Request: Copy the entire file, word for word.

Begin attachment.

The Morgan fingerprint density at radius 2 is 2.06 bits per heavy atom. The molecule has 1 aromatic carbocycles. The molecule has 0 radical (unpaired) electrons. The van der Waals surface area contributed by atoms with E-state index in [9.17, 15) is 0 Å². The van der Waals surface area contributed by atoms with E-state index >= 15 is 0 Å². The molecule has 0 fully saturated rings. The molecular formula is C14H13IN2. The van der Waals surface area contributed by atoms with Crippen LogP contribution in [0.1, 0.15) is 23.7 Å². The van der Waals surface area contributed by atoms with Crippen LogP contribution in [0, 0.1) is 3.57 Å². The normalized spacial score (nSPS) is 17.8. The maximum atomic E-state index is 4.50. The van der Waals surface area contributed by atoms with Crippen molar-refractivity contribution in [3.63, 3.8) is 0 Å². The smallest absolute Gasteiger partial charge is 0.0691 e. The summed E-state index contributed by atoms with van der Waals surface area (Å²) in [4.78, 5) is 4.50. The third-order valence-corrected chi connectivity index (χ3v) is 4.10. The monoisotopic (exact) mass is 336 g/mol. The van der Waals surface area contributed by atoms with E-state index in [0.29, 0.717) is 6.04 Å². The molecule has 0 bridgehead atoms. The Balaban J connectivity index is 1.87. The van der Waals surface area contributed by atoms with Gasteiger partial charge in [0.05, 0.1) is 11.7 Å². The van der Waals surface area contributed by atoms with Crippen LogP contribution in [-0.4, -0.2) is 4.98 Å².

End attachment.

The Morgan fingerprint density at radius 2 is 2.06 bits per heavy atom. The molecule has 1 aromatic carbocycles. The molecule has 0 radical (unpaired) electrons. The van der Waals surface area contributed by atoms with E-state index in [9.17, 15) is 0 Å². The van der Waals surface area contributed by atoms with E-state index >= 15 is 0 Å². The molecule has 0 fully saturated rings. The molecular formula is C14H13IN2. The van der Waals surface area contributed by atoms with Crippen LogP contribution in [0.1, 0.15) is 23.7 Å². The van der Waals surface area contributed by atoms with Crippen LogP contribution in [0, 0.1) is 3.57 Å². The normalized spacial score (nSPS) is 17.8. The maximum atomic E-state index is 4.50. The van der Waals surface area contributed by atoms with Crippen molar-refractivity contribution in [3.63, 3.8) is 0 Å². The smallest absolute Gasteiger partial charge is 0.0691 e. The summed E-state index contributed by atoms with van der Waals surface area (Å²) in [4.78, 5) is 4.50. The third-order valence-corrected chi connectivity index (χ3v) is 4.10. The monoisotopic (exact) mass is 336 g/mol. The van der Waals surface area contributed by atoms with E-state index in [0.29, 0.717) is 6.04 Å². The molecule has 0 bridgehead atoms. The Balaban J connectivity index is 1.87. The van der Waals surface area contributed by atoms with Gasteiger partial charge in [0.05, 0.1) is 11.7 Å². The van der Waals surface area contributed by atoms with Crippen LogP contribution in [-0.4, -0.2) is 4.98 Å².